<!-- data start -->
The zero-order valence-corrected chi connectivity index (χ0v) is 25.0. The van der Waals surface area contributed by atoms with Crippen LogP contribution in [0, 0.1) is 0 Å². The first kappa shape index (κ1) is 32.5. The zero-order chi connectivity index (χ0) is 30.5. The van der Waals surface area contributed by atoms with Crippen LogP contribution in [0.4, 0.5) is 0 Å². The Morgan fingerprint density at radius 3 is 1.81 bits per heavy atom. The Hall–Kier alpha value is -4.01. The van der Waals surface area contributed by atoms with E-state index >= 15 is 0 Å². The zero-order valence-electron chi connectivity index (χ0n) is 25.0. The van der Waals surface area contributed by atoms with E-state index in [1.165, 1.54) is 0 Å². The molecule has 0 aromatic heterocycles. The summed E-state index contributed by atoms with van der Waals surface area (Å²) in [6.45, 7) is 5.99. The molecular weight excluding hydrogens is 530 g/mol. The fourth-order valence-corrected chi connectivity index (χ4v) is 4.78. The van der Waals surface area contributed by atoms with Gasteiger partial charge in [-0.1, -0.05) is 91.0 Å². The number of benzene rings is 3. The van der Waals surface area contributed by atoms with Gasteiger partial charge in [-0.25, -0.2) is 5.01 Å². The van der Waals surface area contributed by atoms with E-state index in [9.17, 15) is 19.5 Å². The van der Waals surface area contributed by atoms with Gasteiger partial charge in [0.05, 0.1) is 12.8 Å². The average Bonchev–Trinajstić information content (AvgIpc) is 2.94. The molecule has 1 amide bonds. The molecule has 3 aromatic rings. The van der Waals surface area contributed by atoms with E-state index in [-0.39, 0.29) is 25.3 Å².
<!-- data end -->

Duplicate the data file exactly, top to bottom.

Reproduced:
The zero-order valence-corrected chi connectivity index (χ0v) is 25.0. The van der Waals surface area contributed by atoms with Crippen LogP contribution in [0, 0.1) is 0 Å². The first kappa shape index (κ1) is 32.5. The zero-order chi connectivity index (χ0) is 30.5. The van der Waals surface area contributed by atoms with Crippen LogP contribution in [0.4, 0.5) is 0 Å². The Morgan fingerprint density at radius 3 is 1.81 bits per heavy atom. The Hall–Kier alpha value is -4.01. The van der Waals surface area contributed by atoms with E-state index >= 15 is 0 Å². The zero-order valence-electron chi connectivity index (χ0n) is 25.0. The van der Waals surface area contributed by atoms with E-state index in [1.165, 1.54) is 0 Å². The molecule has 0 aromatic heterocycles. The summed E-state index contributed by atoms with van der Waals surface area (Å²) in [6.45, 7) is 5.99. The molecular weight excluding hydrogens is 530 g/mol. The fourth-order valence-corrected chi connectivity index (χ4v) is 4.78. The van der Waals surface area contributed by atoms with Gasteiger partial charge in [-0.1, -0.05) is 91.0 Å². The number of benzene rings is 3. The van der Waals surface area contributed by atoms with Gasteiger partial charge in [-0.25, -0.2) is 5.01 Å². The van der Waals surface area contributed by atoms with E-state index in [9.17, 15) is 19.5 Å². The van der Waals surface area contributed by atoms with Gasteiger partial charge in [0.05, 0.1) is 12.8 Å². The average Bonchev–Trinajstić information content (AvgIpc) is 2.94. The molecule has 1 amide bonds. The molecule has 3 aromatic rings. The van der Waals surface area contributed by atoms with E-state index in [-0.39, 0.29) is 25.3 Å².